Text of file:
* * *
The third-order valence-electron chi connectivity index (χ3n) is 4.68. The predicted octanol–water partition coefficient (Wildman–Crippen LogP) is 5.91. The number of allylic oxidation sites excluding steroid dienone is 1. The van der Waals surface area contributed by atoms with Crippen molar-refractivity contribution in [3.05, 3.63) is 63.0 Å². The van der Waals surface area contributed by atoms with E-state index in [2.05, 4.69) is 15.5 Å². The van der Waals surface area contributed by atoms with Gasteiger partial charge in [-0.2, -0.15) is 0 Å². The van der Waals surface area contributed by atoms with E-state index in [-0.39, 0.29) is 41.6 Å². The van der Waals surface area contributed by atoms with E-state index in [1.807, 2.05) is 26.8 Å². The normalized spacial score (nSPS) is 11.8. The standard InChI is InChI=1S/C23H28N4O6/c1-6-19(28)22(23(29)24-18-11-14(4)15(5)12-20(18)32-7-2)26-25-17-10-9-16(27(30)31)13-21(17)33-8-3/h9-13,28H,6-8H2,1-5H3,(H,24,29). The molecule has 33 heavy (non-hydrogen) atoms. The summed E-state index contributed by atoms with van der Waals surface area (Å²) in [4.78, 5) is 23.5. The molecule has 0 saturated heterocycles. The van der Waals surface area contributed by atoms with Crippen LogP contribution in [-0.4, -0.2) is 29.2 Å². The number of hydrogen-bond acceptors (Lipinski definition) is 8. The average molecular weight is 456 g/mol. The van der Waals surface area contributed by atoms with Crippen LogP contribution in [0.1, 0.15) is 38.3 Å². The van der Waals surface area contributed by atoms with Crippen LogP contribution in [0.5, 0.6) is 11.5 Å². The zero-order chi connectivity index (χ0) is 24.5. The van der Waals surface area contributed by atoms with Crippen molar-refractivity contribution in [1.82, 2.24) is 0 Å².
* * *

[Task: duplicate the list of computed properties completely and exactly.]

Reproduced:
The third-order valence-electron chi connectivity index (χ3n) is 4.68. The predicted octanol–water partition coefficient (Wildman–Crippen LogP) is 5.91. The number of allylic oxidation sites excluding steroid dienone is 1. The van der Waals surface area contributed by atoms with Crippen molar-refractivity contribution in [3.05, 3.63) is 63.0 Å². The van der Waals surface area contributed by atoms with E-state index in [2.05, 4.69) is 15.5 Å². The van der Waals surface area contributed by atoms with Gasteiger partial charge in [-0.2, -0.15) is 0 Å². The van der Waals surface area contributed by atoms with E-state index in [-0.39, 0.29) is 41.6 Å². The van der Waals surface area contributed by atoms with E-state index in [1.807, 2.05) is 26.8 Å². The normalized spacial score (nSPS) is 11.8. The standard InChI is InChI=1S/C23H28N4O6/c1-6-19(28)22(23(29)24-18-11-14(4)15(5)12-20(18)32-7-2)26-25-17-10-9-16(27(30)31)13-21(17)33-8-3/h9-13,28H,6-8H2,1-5H3,(H,24,29). The molecule has 33 heavy (non-hydrogen) atoms. The summed E-state index contributed by atoms with van der Waals surface area (Å²) in [4.78, 5) is 23.5. The molecule has 0 saturated heterocycles. The van der Waals surface area contributed by atoms with Crippen LogP contribution in [-0.4, -0.2) is 29.2 Å². The number of hydrogen-bond acceptors (Lipinski definition) is 8. The average molecular weight is 456 g/mol. The van der Waals surface area contributed by atoms with Crippen LogP contribution in [0.1, 0.15) is 38.3 Å². The van der Waals surface area contributed by atoms with Crippen LogP contribution in [0.5, 0.6) is 11.5 Å². The zero-order chi connectivity index (χ0) is 24.5. The van der Waals surface area contributed by atoms with Crippen molar-refractivity contribution in [1.82, 2.24) is 0 Å².